# Analysis of the Impact of Interpolation Methods of Missing RR-intervals Caused by Motion Artifacts on HRV Features Estimations

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## Abstract

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## 1. Introduction

#### 1.1. Paper Contribution

#### 1.2. Related Work

## 2. Materials and Methods

#### 2.1. Dataset

#### 2.2. Missing Values Interpolation

- No interpolation: this approach does not create interpolated values of missing RR-intervals. Differently to the Deletion method that remove missing values merging non-consecutive beats that induce in missing interpretation of HRV features, the no-interpolation method maintains the missing values into the RR-intervals time series.
- Nearest neighbor: the nearest neighbor or proximate interpolation is the easiest interpolation method [12]. This interpolation assigns the value of the closest known (existing) neighbor to the missing- value as shows in Equation (6).$${X}_{i}=\left(\right)open="\{"\; close>\begin{array}{cc}{x}_{B}\hfill & \mathrm{if}i\frac{a+b}{2}\hfill \\ {x}_{A}\hfill & \mathrm{if}i\ge \frac{a+b}{2}\hfill \end{array}$$
- Linear: this method fits a straight line passing through points ${x}_{A}$ and ${x}_{B}$ [14]. Interpolated data by the linear model are bound between ${x}_{A}$ and ${x}_{B}$ as showed in Equation (7).$${X}_{i}=\frac{{x}_{A}-{x}_{B}}{a-b}(i-b)+{x}_{B}.$$
- Quadratic: differently from the linear interpolation model, the quadratic function needs three points of interest to interpolate missing values in a time series as showed in Equation (8).$${X}_{i}={x}_{B}\frac{(i-b)({x}_{C}-{x}_{A})}{2(b-a)}+\frac{{(i-b)}^{2}({x}_{A}-2{x}_{B}+{x}_{C})}{2{(b-a)}^{2}}.$$
- Spline cubic: fitting datapoints using polynomials of degree higher than one leads to problems of oscillation outside the fitted points, known as Runge’s phenomenon [15]. This problem can be avoided by using a spline, a function defined piecewise by polynomials, using datapoints as control points instead of forcing the fitted function to pass through the data points. Cubic spline is a spline composed of piecewise third-order polynomials. By using third degree polynomials is possible to ensure that the resulting curve is smooth [15], avoiding the problem of the straight polynomial interpolation that tends to induce distortions on the edges of the polynomials, given by the fact that, in general, the first and second derivative of the function defined by piecewise polynomials will not be continuous at the edges of polynomials. With cubic spline, it is possible to force the first and second derivatives of consecutive polynomials to be equal, ensuring smoothness of the resulting curve.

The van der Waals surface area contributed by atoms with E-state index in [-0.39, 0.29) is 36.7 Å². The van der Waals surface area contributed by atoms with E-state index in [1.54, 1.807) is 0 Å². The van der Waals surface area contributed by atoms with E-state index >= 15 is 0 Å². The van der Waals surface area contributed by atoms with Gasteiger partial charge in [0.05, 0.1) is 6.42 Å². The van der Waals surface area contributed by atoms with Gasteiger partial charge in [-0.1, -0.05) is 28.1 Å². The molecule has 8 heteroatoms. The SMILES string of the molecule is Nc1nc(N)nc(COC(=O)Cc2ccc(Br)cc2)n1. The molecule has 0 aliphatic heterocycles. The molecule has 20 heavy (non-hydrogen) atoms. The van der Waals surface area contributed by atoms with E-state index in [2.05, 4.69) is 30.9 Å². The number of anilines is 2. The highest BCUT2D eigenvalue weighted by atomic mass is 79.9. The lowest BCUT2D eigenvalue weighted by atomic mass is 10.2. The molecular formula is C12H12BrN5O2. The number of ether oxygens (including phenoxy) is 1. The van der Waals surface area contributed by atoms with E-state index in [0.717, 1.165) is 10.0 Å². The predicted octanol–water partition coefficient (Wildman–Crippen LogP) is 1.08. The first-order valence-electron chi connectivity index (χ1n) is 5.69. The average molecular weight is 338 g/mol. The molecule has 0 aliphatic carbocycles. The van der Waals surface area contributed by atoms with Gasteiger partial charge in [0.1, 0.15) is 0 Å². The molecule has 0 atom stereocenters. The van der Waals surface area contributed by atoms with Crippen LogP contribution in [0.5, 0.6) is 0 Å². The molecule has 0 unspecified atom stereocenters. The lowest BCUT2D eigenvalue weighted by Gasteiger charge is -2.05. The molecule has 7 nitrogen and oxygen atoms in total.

#### 2.3. Feature Engineering

- Time domain:
- -
- HR mean: mean values of heart rate (HR) computed as showed in Equation (9).$$H{R}_{mean}=\frac{1}{N-1}\sum _{i=1}^{N-1}60/({R}_{i+1}-{R}_{i}),$$
- -
- RMSSD: root mean square of the successive RR-intervals differences (Equation (10)) represents the strength of the autonomic nervous system (specifically the parasympathetic branch) at a given time.$$RMSSD=\sqrt{\frac{1}{N-1}\sum _{i=1}^{N-1}{[({R}_{i+1}-{R}_{i})-({R}_{i}-{R}_{i-1})]}^{2}},$$
- -
- SDNN: standard deviation of RR-intervals (Equation (11)). It reflects the cyclic components responsible for variability in the RR-intervals time series. The SDNN is the “gold standard” for medical stratification of both morbidity and mortality [16].$$SDNN=\sqrt{\frac{1}{N-1}\sum _{i=1}^{N}{(R{R}_{i}-\overline{RR})}^{2}},$$
- -
- PNN50: the ratio between NN50 (i.e., number of pairs of successive RR intervals that differ by more than 50 ms) and the total number of RR-intervals (Equation (12)).$$PNN50=\frac{NN{50}_{count}}{{N}_{RR-intervals}}$$

- Frequency domain:
- -
- Power spectral density (PSD): describes the distribution of power into frequency components composing that signal. The Lomb–Scargle periodogram for PSD estimation was found to be the most appropriate method to analyze RR-interval data [5,6]. VLF (power in very-low-frequency ranges, i.e., ≤0.04 Hz), LF (power in low-frequency ranges, i.e., 0.04–0.15 Hz), HF (Power in high-frequency ranges, i.e., 0.15, 0.4 Hz), LF/HF ratio (ratio between LF and HF expressed as ms${}^{2}$), and total power (Power in all the frequency ranges, i.e., ≤0.4) were obtained by the sum of the power in the relevant frequency range in the spectrum.

- Non-linear HRV features:
- -
- Poincaré plot: it is a type of recurrence plot used to quantify self-similarity in processes. A Poincaré plot is a graph of RR interval ($R{R}_{n}$) against the previous one ($R{R}_{n}-1$). From this scatter plot, it is possible to quantitatively analyze the variance of two consecutive RR-intervals by fitting an ellipse to the plotted shape. $SD1$ is the standard deviation of Poincaré plot perpendicular to the line-of-identity, while $SD2$ is the standard deviation of the Poincaré plot along the line-of-identity.

#### 2.4. Success Metrics

## 3. Results and Discussions

#### 3.1. Results Summary

#### 3.2. HRV Features

#### 3.2.1. Time Domain

#### 3.2.2. Frequency Domain